The Risks of Sepsis Infection at Home and Abroad

The Risks of Sepsis Infection at Home and Abroad

This is a post prepared under a contract funded by the Centers for Disease Control and Prevention (CDC) and written on behalf of the Mom It Forward Influencer Network for use in CDC’s Get Ahead of Sepsis educational effort. Opinions on this blog are my own and do not necessarily reflect the views of CDC.

I have an amazing love of world travel and recently spent two weeks in Kenya serving with an education and medical team. As a world traveler, I have a responsibility to protect myself and know the health risks. There is one health risk that affects you and me called sepsis. Today, I’ll tell you about The Risks of Sepsis and Infections at Home and Abroad.

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My team’s job was to bring educational supplies and help with a one-man medical facility run by a pharmacist. The makeshift medical facility that served over 500 tribal people in the area was really a three-room building with very limited medical supplies. A majority of people who visited our makeshift hospital complained of stomach pains, which were typically a result of drinking unclean water. The ailments were treated as best we could with the supplies we’d brought. Many of the people began feeling better within days of us arriving, so we were excited to see sad faces turn to smiles because of what we were doing. Many of the children received a concoction that would clear up stomach viruses and antibiotic that would clear up infections, but there are some infections that require more than an herbal drink and an antibiotic to treat them.

There is a life-threatening condition called sepsis that is caused by infections. It can put my friends in Kenya, you, and me at risk. The Risks of Sepsis Infection at Home and AbroadAnyone can get an infection, not just people in other countries, and almost any infection can lead to sepsis. Because my husband and I travel the world on medical, education, and construction teams, we are especially aware of the warning signs of certain medical emergencies.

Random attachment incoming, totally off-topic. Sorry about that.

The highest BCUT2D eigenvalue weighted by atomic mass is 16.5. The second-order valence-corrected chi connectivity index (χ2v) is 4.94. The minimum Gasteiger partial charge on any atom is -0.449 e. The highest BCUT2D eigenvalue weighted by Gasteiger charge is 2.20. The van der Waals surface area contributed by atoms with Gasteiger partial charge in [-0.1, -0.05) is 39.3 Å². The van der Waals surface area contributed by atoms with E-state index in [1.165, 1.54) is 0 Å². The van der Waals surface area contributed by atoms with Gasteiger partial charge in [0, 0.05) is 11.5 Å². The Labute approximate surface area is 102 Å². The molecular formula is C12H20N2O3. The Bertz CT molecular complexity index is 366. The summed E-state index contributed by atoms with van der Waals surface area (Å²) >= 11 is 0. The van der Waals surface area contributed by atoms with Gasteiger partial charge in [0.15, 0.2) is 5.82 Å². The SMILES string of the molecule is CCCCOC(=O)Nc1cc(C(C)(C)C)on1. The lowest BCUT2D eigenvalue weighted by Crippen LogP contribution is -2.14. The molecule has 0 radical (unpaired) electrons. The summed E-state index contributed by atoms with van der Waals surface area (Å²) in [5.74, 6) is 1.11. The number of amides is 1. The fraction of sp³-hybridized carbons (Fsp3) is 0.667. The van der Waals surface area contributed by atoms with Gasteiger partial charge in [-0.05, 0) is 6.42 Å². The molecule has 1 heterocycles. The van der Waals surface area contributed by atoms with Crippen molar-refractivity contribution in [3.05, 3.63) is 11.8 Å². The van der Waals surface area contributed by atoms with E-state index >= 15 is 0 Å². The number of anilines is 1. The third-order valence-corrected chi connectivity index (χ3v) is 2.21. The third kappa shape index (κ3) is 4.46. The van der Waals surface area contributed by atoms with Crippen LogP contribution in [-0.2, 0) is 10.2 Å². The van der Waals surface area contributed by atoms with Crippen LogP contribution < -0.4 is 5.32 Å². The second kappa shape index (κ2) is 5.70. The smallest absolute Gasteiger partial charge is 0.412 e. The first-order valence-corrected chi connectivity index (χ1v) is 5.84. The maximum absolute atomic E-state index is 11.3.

Sepsis is a medical emergency whether you’re in the U.S. or overseas.

I remember when my husband got extremely sick one year when we were in Honduras. That year, we were part of a construction and education team. There was one particular toddler who took a liking to my husband and stuck by his side the whole time. A few days after arriving, my husband caught the toddler’s cold after sharing water from the same water bottle. My husband wound up getting the worst cold of his life as a result. Our guide and I kept a close eye on my husband who was so weak and sick. We kept an eye out for symptoms that could have indicated he had more than a common cold. The same precautions should be taken when someone gets an infection that’s not getting better or is getting worse.

If you or your loved one suspect sepsis or has an infection that’s not getting better or is getting worse, ask your doctor or nurse, “Could this infection be leading to sepsis?”

5 things every retiree should have in place before their last day at workJust like we can use symptoms to identify common illnesses, we can do the same with sepsis. Sepsis symptoms can include one or a combination of the following:

  • Confusion or disorientation
  • Shortness of breath
  • High heart rate
  • Fever, or shivering, or feeling very cold
  • Extreme pain or discomfort
  • Clammy or sweaty skin

Anyone can get an infection, and almost any infection can lead to sepsis.

While anyone can have an infection lead to sepsis, certain people are at higher risk which include:

  • Adults 65 or older
  • People with chronic conditions, such as diabetes, lung disease, cancer, and kidney disease
  • People with weakened immune systems
  • Children younger than one

How can you get ahead of sepsis?

    • Talk to your doctor or nurse about steps you can take to prevent infections. Some steps include taking good care of chronic conditions and getting recommended vaccines.
    • Practice good hygiene, such as handwashing, and keeping cuts clean and covered until healed.
    • Know the symptoms of sepsis.
    • ACT FAST. Get medical care IMMEDIATELY if you suspect sepsis or have an infection that’s not getting better or is getting worse

Whether at home or traveling abroad now you know the signs. Don’t put yourself at risk by not asking the right questions and knowing the warning signs.

Sepsis is a medical emergency. If you or your loved one suspect sepsis or has an infection that’s not getting better or is getting worse, ask your doctor or nurse, “Could this infection be leading to sepsis?”

To learn more about sepsis and how to prevent infections, visit www.cdc.gov/sepsis.

For more information about antibiotic prescribing and use, visit www.cdc.gov/antibiotic-use.

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